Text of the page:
EDITED (I realized that the question certainly needs a context)
The problem 1.1-5 in the book of Thomas Cormen et al Introduction to algorithms is: "Come up with a real-world problem in which only the best solution will do. Then come up with one in which a solution that is “approximately” the best is good enough." I'm interested in its first statement. And (from my understanding) it is asked to name a real-world problem where only the exact solution will work as opposed to a real-world problem where good-enough solution will be ok.
So what is the difference between the exact and good enough solution. Consider some physics problem for example the simulation of the fulid flow in the permeable medium. To make this simulation happen some simplyfing assumptions have to be made when deriving a mathematical model. Otherwise the model becomes at least complex and unsolvable. Virtually any particle in the universe has its influence on the fluid flow. But not all particles are equal. Those that form the permeable medium are much more influental than the ones located light years away.
Then when the mathematical model needs to be solved an exact solution can rarely be found unless the mathematical model is simple enough (wich probably means the model isn't close to reality). We take an approximate numerical method and after hours of coding and days of verification come up with the program or algorithm which is a solution. And if the model and an algorithm give results close to a real problem by some degree that is good enough soultion.
Its worth noting the difference between exact solution algorithm and exact computation result. When considering real-world problems and real-world computation machines I believe all physical problems solutions where any calculations are taken can not be exact because universal physical constants are represented approximately in the computer. Any numbers are represented with the limited precision, at least limited by amount of memory available to computing machine.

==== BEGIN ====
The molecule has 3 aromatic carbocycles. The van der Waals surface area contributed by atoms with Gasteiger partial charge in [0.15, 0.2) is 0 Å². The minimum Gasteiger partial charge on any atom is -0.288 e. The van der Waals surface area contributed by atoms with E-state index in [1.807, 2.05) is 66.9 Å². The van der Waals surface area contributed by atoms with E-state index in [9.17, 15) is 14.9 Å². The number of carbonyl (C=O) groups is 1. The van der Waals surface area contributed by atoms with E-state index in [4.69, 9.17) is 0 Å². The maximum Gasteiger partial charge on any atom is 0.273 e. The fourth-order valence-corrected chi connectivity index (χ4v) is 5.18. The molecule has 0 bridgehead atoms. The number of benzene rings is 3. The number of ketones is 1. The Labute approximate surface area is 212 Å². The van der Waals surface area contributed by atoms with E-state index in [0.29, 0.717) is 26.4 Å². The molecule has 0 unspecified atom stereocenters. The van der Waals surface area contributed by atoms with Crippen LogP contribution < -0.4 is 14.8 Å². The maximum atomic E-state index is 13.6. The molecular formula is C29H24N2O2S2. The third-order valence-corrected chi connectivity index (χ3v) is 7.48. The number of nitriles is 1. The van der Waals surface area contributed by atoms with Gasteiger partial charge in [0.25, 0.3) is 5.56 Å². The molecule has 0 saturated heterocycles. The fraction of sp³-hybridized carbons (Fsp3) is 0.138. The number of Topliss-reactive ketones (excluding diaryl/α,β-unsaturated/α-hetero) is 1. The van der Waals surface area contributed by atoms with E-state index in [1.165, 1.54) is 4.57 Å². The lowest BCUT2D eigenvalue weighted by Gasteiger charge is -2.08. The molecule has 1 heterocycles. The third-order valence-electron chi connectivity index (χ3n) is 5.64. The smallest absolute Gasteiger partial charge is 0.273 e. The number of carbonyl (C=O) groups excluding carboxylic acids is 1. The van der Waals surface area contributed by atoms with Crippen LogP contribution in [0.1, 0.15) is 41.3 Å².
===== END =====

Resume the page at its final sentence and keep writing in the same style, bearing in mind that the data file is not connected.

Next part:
I can imagine plenty of problems where good-enough, good to some degree solution will work, like train scheduling, automated trading, satellite orbit calculation, health care expert systems. In that cases exact solutions can't be derived due to constraints on computation time, limitations in computer memory or due to the nature of problems.
I googled this question and like what this guy suggests: there're kinds of mathematical problems that need exact solutions (little note here: because the question is taken from the book "Introduction to algorithms" the term "solution" means an algorithm or a program, which in this case gives exact answer on each input). But that's probably more of theoretical interest. So I would like to narrow down the question to:
What are the real-world practical problems where only the best (exact) solution algorithm or program will do (but not the good-enough solution)?
There are problems like breaking of cryptographic ciphers where only exact solution matters in practice and again in practice the process of deciphering without knowing a secret should take reasonable amount of time. Returning to the original question this is the problem where good-enough (fast-enough) solution will do. There's no practical need in instant crack though it's desired. So the quality of "best" can be understood in any sense: exact, fastest, requiring least memory, having minimal possible network traffic etc.
And still I want this question to be theoretical if possible. In a sense that there may be example of computer X that has limited resource R of amount Y where the best solution to problem P is the one that takes not more than available Y for inputs of size N. But that's the problem of finding the particular solution for P on computer X which is... well, good enough.
My final thought that we live in a world where it is required from programming solutions to practical purposes to be good enough. In rare cases really very very good but still not the best ones. Isn't it? :) If it's not can you provide an example? Or can you name any such unsolved problem of practical interest?